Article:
Talk:MIME Types and File Extensions

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I came upon this page looking for a speex encoder but, loosely following your arguments, you guys seem to be arguing about how ogg files should be identified. My advice is to copy what they do with XML.

audio/ogg -should be used for audio ogg files generally. audio/vorbis+ogg should be used for vorbis files in an ogg container. audio/speex+ogg should be used for speex files in an ogg container.

If you put video files in ogg, use:


If you use ogg for non-media files use:


And and so on. As for people associating ogg files with vorbis, that is not surprising given that Vorbis was the only show in town for awhile. But because codecs likes speex are not widely supported yet it is important for people to be able to differenciate between different types of ogg files. Therefore I would use a double exension, like "*.spx.ogg" to identify speex files, and "*.vrbs.ogg" to identify vorbis files. --Logomachist 19:21, 1 April 2008 (PDT)

.flac - application/flac

Why not audio/flac?

Presumedly to distinguish it from "unencapsulated" flac. I'm not sure this makes sense though. Native flac is a fairly light container, and I suspect the current application/x-flac usage is just an analogy with ogg. OTOH, I don't think anyone's done flac over rtp, where this would be needed, but that is something that's interesting.

Edit: I have changed my opinion in this subject. Regardless, Josh agrees with audio/flac in case someone is willing to register it. application/flac was never registered.--Ivo 14:57, 7 September 2007 (PDT)
In a way application/flac to describe a stream which uses FLAC encapsulation is the same as using application/ogg to describe a stream using Ogg encapsulation. I don't really know if this is academic thinking and it's more developer-facing than end-user-facing. The question is what is going to be most consistent (and therefore make sense to someone trying to work it out). Since FLAC in Ogg is natively FLAC encapsulated it may make sense to use the same mime-type for native FLAC as the codec mime type to be used for FLAC in Ogg. Imalone 07:26, 28 June 2007 (PDT)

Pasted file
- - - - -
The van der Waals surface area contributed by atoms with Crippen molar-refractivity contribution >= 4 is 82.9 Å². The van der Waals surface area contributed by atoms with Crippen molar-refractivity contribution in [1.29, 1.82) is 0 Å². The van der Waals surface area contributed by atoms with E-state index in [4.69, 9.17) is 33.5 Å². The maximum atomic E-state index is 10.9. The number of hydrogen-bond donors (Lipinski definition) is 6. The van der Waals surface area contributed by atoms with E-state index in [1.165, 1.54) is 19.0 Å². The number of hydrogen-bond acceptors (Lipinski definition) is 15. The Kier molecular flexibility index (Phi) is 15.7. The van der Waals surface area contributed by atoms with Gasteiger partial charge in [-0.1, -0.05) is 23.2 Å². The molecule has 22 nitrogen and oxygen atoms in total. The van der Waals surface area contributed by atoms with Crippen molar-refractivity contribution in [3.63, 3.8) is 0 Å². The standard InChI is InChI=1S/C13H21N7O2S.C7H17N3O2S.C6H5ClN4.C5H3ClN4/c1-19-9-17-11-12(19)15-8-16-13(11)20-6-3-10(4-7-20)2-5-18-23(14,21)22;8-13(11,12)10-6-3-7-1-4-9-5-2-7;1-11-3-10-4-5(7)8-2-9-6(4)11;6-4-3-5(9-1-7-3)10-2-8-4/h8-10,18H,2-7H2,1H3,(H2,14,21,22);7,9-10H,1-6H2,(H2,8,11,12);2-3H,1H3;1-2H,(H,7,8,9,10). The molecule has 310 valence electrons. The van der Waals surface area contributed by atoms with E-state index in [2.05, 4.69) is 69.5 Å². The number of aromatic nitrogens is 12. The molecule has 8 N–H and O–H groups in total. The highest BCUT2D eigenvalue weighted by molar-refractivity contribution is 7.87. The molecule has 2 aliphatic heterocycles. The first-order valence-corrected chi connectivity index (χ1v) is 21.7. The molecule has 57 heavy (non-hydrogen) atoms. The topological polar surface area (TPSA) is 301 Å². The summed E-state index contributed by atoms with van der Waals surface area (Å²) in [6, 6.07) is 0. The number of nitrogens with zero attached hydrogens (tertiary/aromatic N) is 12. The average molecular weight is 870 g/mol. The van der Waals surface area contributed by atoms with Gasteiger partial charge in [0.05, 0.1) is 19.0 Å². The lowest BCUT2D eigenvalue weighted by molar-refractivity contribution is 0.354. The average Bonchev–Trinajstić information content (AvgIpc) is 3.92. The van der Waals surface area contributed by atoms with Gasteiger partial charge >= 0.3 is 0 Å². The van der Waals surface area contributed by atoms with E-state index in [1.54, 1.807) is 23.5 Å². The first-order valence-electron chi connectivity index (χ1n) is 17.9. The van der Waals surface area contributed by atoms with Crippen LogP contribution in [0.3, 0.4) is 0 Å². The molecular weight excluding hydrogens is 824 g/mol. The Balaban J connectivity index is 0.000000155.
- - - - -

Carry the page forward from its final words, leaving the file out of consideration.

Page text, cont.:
.spx - audio/ogg

Why not audio/spx? To distinguish it from ogg vorbis.

audio/speex is only used for Speex RTP or in any other case of "Oggless" Speex. Speex in Ogg, which is a common sight, is audio/ogg just like every other audio-only Ogg file, be it Vorbis, FLAC, Ghost/CELT, MIDI, and even OggPCM.--Ivo 07:01, 26 January 2008 (PST)
Then we still need it for RTP and in native container seems to me.
Because of the RTP vorbis and speex should have a unique MIME type right?
And also for native container for making correct differences.
(One of the greatest mistakes of computer programming is identifying two different things as the same.)
Because you're goanna have to register it, best use it as well.

".ogg" should be "application/ogg"

I can't accept that ".ogg" becomes Vorbis I only extension. Ogg is not a codec. It is the container of codecs. That change will be missleading people.

".ogg" has been defined as "application/ogg" and already used as Theora+Vorbis. Redefining ".ogg" as Vorbis I only extension and changing MIME type to "audio/ogg" is not backward-compatible. Changing spec should be more carefully. If possible, should not change fixed spec. (I know becoming RFC does not mean fixed spec. But it is treated as fixed spec) --話切徒 07:31, 7 September 2007 (PDT)

We understand your concern, but application/ogg isn't about audio, and people out there have wrongly associated .ogg with Vorbis only, making it harder for other codecs like Theora to succeed because of the file extension. They do not understand that Ogg is a container; they think Ogg is Vorbis. Although this proposal is somewhat radical and some people aren't 100% happy with it, it's for the best. video/ogg and audio/ogg will also be much useful now with the <video> and <audio> elements of HTML 5.--Ivo 08:04, 7 September 2007 (PDT)
".ogv" and ".oga" may be useful. I can accept this. But changing the definition of ".ogg" is really needed? I can't find the necessity of this. It breaks backward-compatibility. No one will be happy with this change... --話切徒 13:56, 7 September 2007 (PDT)